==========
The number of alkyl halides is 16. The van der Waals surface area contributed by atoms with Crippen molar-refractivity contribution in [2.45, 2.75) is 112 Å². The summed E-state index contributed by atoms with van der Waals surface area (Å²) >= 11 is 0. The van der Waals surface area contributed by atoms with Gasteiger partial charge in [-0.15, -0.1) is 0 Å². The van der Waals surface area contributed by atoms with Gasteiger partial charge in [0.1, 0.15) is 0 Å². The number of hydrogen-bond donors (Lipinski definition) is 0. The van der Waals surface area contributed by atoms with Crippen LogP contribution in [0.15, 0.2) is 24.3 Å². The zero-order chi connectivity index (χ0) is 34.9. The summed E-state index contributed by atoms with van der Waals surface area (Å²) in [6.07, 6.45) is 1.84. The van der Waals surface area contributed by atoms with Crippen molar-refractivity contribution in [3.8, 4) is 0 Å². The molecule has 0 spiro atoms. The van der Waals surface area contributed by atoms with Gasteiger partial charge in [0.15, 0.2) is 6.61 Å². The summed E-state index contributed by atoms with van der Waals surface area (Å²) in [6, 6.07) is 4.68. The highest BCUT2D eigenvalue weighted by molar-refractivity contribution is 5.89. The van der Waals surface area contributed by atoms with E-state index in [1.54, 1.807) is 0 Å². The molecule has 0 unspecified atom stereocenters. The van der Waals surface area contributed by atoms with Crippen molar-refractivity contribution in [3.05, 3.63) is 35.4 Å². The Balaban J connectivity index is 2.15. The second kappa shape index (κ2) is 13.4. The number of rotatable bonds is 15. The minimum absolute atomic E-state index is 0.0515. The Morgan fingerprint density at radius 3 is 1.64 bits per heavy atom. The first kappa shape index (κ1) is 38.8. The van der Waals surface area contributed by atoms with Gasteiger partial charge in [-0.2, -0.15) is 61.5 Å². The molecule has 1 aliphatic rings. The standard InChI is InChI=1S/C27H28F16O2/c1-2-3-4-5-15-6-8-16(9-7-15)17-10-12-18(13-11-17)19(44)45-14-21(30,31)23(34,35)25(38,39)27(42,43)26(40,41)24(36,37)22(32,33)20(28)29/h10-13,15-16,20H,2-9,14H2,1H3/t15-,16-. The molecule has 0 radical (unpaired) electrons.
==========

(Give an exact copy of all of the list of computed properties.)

The number of alkyl halides is 16. The van der Waals surface area contributed by atoms with Crippen molar-refractivity contribution in [2.45, 2.75) is 112 Å². The summed E-state index contributed by atoms with van der Waals surface area (Å²) >= 11 is 0. The van der Waals surface area contributed by atoms with Gasteiger partial charge in [-0.15, -0.1) is 0 Å². The van der Waals surface area contributed by atoms with Gasteiger partial charge in [0.1, 0.15) is 0 Å². The number of hydrogen-bond donors (Lipinski definition) is 0. The van der Waals surface area contributed by atoms with Crippen LogP contribution in [0.15, 0.2) is 24.3 Å². The zero-order chi connectivity index (χ0) is 34.9. The summed E-state index contributed by atoms with van der Waals surface area (Å²) in [6.07, 6.45) is 1.84. The van der Waals surface area contributed by atoms with Crippen molar-refractivity contribution in [3.8, 4) is 0 Å². The molecule has 0 spiro atoms. The van der Waals surface area contributed by atoms with Gasteiger partial charge in [0.15, 0.2) is 6.61 Å². The summed E-state index contributed by atoms with van der Waals surface area (Å²) in [6, 6.07) is 4.68. The highest BCUT2D eigenvalue weighted by molar-refractivity contribution is 5.89. The van der Waals surface area contributed by atoms with E-state index in [1.54, 1.807) is 0 Å². The molecule has 0 unspecified atom stereocenters. The van der Waals surface area contributed by atoms with Crippen molar-refractivity contribution in [3.05, 3.63) is 35.4 Å². The Balaban J connectivity index is 2.15. The second kappa shape index (κ2) is 13.4. The number of rotatable bonds is 15. The minimum absolute atomic E-state index is 0.0515. The Morgan fingerprint density at radius 3 is 1.64 bits per heavy atom. The first kappa shape index (κ1) is 38.8. The van der Waals surface area contributed by atoms with Gasteiger partial charge in [-0.2, -0.15) is 61.5 Å². The molecule has 1 aliphatic rings. The standard InChI is InChI=1S/C27H28F16O2/c1-2-3-4-5-15-6-8-16(9-7-15)17-10-12-18(13-11-17)19(44)45-14-21(30,31)23(34,35)25(38,39)27(42,43)26(40,41)24(36,37)22(32,33)20(28)29/h10-13,15-16,20H,2-9,14H2,1H3/t15-,16-. The molecule has 0 radical (unpaired) electrons.